The teachers union may have ordered the death of its own bill to weaken mutual consent for teacher placement. But HB 1268‘s twin, the CEA’s lawsuit to enshrine tenure protections as a state constitutional right, lives on.
Meanwhile, a glimpse across the eastern border reveals the winds surrounding this debate are blowing in a very different direction. A weekend article from the Kansas City Star reports that Kansas leaders are having a heated debate about some late-developing significant tenure reform:
For generations, the state promised that before getting canned teachers could get an appeal. If a hearing officer disagreed with the teacher’s bosses, the instructor stayed in the classroom.
In eleventh-hour logrolling in the Legislature, that tenure-lite protection was wiped out by lawmakers venting the conviction that such safeguards intended to protect teachers from ax-grinding bosses serve mostly to coddle the lazy and incompetent.
The article delivers the unsurprising news that the state’s teachers union is up in arms, as well as the somewhat more surprising news that the school board association thinks the proposal goes too far.
The argument that teachers, regardless of performance, deserve some special right to their job denied to 99 percent of the rest of the working world? I don’t find it in the least bit compelling. How does it help students to make it difficult to remove a poorly performing teacher from the classroom? How does it help taxpayers to make it more expensive to remove that one teacher than to train or pay a great teacher for a year or more worth of work?
Having made clear my strong support for the principle of tenure reform, I hope that Kansas leaders also are observing, or will observe, a couple cautionary notes. First, don’t focus on tenure reform alone as a way to boost instructional quality. Work on building an authentic, credible, and transparent system of paying educators according to how well they improve student learning.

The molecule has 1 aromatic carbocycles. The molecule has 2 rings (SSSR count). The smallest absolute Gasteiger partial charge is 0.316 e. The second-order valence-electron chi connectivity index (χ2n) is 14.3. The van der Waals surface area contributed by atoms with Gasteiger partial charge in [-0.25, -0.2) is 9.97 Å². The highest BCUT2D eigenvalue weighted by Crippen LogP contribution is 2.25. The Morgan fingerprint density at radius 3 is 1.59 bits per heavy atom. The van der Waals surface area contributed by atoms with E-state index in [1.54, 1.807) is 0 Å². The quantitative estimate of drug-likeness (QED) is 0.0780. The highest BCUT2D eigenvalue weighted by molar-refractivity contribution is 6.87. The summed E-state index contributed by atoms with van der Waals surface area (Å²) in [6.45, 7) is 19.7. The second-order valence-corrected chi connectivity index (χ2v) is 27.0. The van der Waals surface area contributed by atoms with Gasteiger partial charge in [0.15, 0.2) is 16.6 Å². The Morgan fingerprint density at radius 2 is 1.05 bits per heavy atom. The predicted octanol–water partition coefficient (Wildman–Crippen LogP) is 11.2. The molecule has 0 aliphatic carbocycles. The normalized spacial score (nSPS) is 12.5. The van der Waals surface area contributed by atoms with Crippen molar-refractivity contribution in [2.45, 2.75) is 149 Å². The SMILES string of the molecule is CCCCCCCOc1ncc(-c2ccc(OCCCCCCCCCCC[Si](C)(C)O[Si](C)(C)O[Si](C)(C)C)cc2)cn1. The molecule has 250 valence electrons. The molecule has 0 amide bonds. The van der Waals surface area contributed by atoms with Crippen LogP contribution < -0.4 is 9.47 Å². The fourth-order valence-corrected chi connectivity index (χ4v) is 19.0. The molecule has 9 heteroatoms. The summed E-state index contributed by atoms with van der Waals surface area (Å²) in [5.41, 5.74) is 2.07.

Second, don’t just dismiss fears about good teachers losing their jobs due to an ineffective administrator. Do something like Colorado did in SB 191 to align principals’ incentives with teachers’ incentives. Evaluate school leaders on the same measures of student success used in individual classrooms. We want to weed out instructors who are bad for students, not who are bad for bureaucrats.
Taken together, this approach should help clarify and strengthen the case that union leadership is out of touch with many teachers.
In the humble opinion of this perpetual 5-year-old, it’s also a great way to keep the winds of the tenure reform debate from turning into an old-fashioned Kansas tornado. Then you’re not hearing from me; it’s worse than that. You’d be overwhelmed by dozens of other munchkins — the kind who wear gaudy costumes, dance, and sing about mythical wizards.
So maybe I exaggerate for effect… a little. But the advice is good. Not just for Kansas, but also for Colorado, as its leaders hopefully someday pursue more tenure reform.